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updated: 4/17/2011 7:15 PM

Bulls hope Rose can endure Pacers' physical play

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  • Derrick Rose (1) waits for play to resume during Game One of the NBA Eastern Conference Quarterfinals Saturday at the United Center in Chicago.

      Derrick Rose (1) waits for play to resume during Game One of the NBA Eastern Conference Quarterfinals Saturday at the United Center in Chicago.
    Rick West | Staff Photographer

  • Derrick Rose (1) gets fouled going to the basket by Indiana Pacers center Jeff Foster (10, not seen), igniting some tense words to be exchanged during Game One of the NBA Eastern Conference Quarterfinals Saturday at the United Center in Chicago.

      Derrick Rose (1) gets fouled going to the basket by Indiana Pacers center Jeff Foster (10, not seen), igniting some tense words to be exchanged during Game One of the NBA Eastern Conference Quarterfinals Saturday at the United Center in Chicago.
    Rick West | Staff Photographer

 
 

In the last two games between the Bulls and Indiana Pacers, Derrick Rose has scored 81 points and attempted 42 free throws.

The Pacers complained about the officiating on Saturday after losing Game 1 of their Western Conference quarterfinal series, but it was the second straight game Indiana sent Rose to the foul line 21 times. He also went to the line 21 times in a March 18 overtime contest.

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"This game's not easy to officiate," coach Tom Thibodeau said Sunday at the Berto Center. "I thought they were trying to make fouls and the refs made the right calls."

Rose certainly earned most of those free throws. He took a hard foul from each of Indiana's big -- Josh McRoberts, Jeff Foster, Roy Hibbert and Tyler Hansbrough.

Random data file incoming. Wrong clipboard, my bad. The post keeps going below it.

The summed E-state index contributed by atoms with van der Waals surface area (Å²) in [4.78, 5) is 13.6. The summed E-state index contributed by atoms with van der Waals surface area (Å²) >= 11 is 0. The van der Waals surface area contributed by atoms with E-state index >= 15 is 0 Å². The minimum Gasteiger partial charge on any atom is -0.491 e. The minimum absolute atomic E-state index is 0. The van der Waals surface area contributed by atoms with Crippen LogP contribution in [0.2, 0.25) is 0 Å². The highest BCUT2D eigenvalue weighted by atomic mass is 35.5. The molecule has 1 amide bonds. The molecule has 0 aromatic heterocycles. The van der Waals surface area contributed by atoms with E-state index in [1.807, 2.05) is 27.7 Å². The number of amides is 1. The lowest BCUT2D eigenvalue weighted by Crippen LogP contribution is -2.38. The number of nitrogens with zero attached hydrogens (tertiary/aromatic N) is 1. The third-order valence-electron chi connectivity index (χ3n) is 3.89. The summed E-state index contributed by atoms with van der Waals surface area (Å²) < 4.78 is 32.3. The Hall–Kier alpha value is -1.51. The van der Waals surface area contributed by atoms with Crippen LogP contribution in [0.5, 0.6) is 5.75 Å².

Rose participated in Sunday's practice, but did not talk to reporters when it was over because the training staff wanted him to get a massage right away.

Complaining about foul calls is all part of playoff gamesmanship. In reality, the Pacers' plan is to deliver some hard fouls when Rose drives to the basket and make him fight through screens when he's on defense.

It hasn't slowed him down so far.

"That's playoff basketball," Carlos Boozer said. "It gets tougher the further you advance. So it's good for him to see it now. Trust me, D-Rose is tough enough to deal with any of that and our team is as well."

Thibodeau admired the fact that Rose could take the physical play in stride and still lead the Bulls on a game-winning 16-1 run in the final 3:38.

"People have different interpretations of toughness. To me, that defines toughness," Thibodeau said. "The ability to drive the ball hard, get hit, get fouled, go to the free-throw line, make your free throws and do it all over again time after time after time.

"He's attacked all year. That's not going to change. Quite frankly, he's getting more calls because I think people are used to seeing him driving the ball that way now. People are trying to figure out ways to stop him, they're trying to take fouls thinking that may deter him. That won't deter him. He'll just keep going more and more."

The Bulls' playoff record for free-throw attempts is 28 by Michael Jordan in 1989 against New York, if the opponent wasn't obvious already.

Orlando's Dwight Howard shot 22 free throws in a loss to Atlanta on Saturday and set the regular-season high of 24 free throws twice. Howard gets fouled a lot, though, because he doesn't shoot free throws very well. Rose made 19 of 21 against Indiana, a 90-percent clip.

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